The silver fox is the same species as the red fox, a significant feral pest.
Photo © Zali Brookes
With the number of feral animals, cats, cane toads, wild dogs, deer, pigs, goats, horses and foxes inflicting environmental harm on our wildlife and its habitat, why would anyone consider introducing yet another potential threat?
The Department of Sustainability, Environment, Water, Population and Communities (SEWPaC) has received an application and draft environment assessment report to allow live import of the silver fox for private keeping and potential breeding for commercial sale. SEWPaC has no choice but to consider the proposal. It is duty bound to assess the application through a transparent process to ensure a fair assessment regardless of the perceived merit. Fortunately, the Department also must consider comments on such proposals.
Wildlife Queensland is strongly opposed to the import of the silver fox and will be joining the ever increasing chorus of opposition to this application.
The silver fox is the same species (Vulpes vulpes) as the red fox, a significant feral pest. There are estimates of up to 30 million red foxes in Australia. The Victorian Government states the red fox cost the State an estimated $39 million. According to Invasive Animal Cooperative Research Centre with its central office in Canberra, the red fox causes lamb losses in the order of $21 million annually, other stock and wildlife losses of $190 million and $40 million in control programs. Why would approval be given to introduce a fox of a different colour even if it is domesticated?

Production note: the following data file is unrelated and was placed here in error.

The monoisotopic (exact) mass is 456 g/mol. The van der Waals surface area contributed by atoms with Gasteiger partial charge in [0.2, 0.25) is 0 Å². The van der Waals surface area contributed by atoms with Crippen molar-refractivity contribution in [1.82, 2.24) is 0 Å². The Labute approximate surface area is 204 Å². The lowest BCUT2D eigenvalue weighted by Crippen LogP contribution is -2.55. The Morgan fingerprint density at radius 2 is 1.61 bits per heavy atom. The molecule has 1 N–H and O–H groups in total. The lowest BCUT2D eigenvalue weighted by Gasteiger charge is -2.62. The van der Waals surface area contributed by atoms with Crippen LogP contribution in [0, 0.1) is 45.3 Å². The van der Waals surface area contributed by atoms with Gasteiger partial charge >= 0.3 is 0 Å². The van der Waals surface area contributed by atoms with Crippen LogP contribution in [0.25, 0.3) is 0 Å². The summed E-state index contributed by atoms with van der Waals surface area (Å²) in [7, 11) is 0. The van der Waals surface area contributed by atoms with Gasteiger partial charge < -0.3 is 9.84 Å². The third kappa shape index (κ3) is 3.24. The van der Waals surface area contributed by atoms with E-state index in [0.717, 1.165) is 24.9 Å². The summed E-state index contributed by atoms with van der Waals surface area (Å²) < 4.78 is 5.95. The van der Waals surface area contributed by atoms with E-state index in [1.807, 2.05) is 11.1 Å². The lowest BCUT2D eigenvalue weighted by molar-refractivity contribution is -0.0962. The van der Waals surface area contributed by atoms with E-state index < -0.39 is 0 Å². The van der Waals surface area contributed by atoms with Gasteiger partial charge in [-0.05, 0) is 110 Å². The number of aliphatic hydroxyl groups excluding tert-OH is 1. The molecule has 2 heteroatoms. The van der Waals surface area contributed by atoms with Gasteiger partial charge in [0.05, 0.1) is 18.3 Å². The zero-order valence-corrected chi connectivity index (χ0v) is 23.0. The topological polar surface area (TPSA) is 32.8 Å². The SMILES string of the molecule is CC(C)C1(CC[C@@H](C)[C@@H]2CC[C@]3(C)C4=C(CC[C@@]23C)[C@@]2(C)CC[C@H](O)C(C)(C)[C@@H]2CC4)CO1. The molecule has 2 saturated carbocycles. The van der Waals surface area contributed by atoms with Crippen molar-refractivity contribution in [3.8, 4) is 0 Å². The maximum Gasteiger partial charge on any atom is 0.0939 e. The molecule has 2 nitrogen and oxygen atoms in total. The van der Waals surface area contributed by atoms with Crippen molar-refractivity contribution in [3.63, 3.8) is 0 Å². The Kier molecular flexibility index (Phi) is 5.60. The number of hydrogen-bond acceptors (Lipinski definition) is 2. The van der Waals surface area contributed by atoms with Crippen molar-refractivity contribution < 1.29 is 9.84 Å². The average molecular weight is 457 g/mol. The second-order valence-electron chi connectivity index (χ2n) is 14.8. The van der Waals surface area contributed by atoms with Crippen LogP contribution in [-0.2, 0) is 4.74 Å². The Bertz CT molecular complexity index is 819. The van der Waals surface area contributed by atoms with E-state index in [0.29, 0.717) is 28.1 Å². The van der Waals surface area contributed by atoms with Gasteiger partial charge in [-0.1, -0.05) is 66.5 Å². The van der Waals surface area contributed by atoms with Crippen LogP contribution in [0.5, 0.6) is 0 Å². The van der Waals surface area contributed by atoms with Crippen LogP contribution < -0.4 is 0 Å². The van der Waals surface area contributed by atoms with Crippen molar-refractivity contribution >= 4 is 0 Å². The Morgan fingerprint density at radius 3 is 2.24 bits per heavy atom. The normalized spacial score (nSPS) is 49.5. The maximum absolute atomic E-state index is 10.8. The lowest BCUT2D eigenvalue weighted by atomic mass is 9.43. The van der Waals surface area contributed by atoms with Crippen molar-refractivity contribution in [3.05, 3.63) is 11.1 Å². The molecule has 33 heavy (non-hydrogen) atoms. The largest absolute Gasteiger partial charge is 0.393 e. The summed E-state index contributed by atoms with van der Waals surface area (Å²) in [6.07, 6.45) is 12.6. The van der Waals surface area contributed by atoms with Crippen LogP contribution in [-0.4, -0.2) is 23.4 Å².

The rationale apparently is simply to have a new unique pet for the market. It is stated that if the silver fox escaped or was released there is every chance they would establish a population in the wild. Furthermore even if the animals were de-sexed they still would be capable of harming our wildlife. It is the view of Wildlife Queensland that the silver fox application should meet the same fate as that of the Savannah Cat proposal. Permit them to exist happily where they are now - but not in Australia.
Should you share our view let your voice be heard. Written comments can be forwarded to the Director, Wildlife Trade Regulation Section, Department of Sustainability, Environment, Water, Population and Communities, GPO 787 Canberra ACT 2600 or by email
For more information on Wildlife Queensland's activities, call us on +61 7 3221 0194 or send us an email.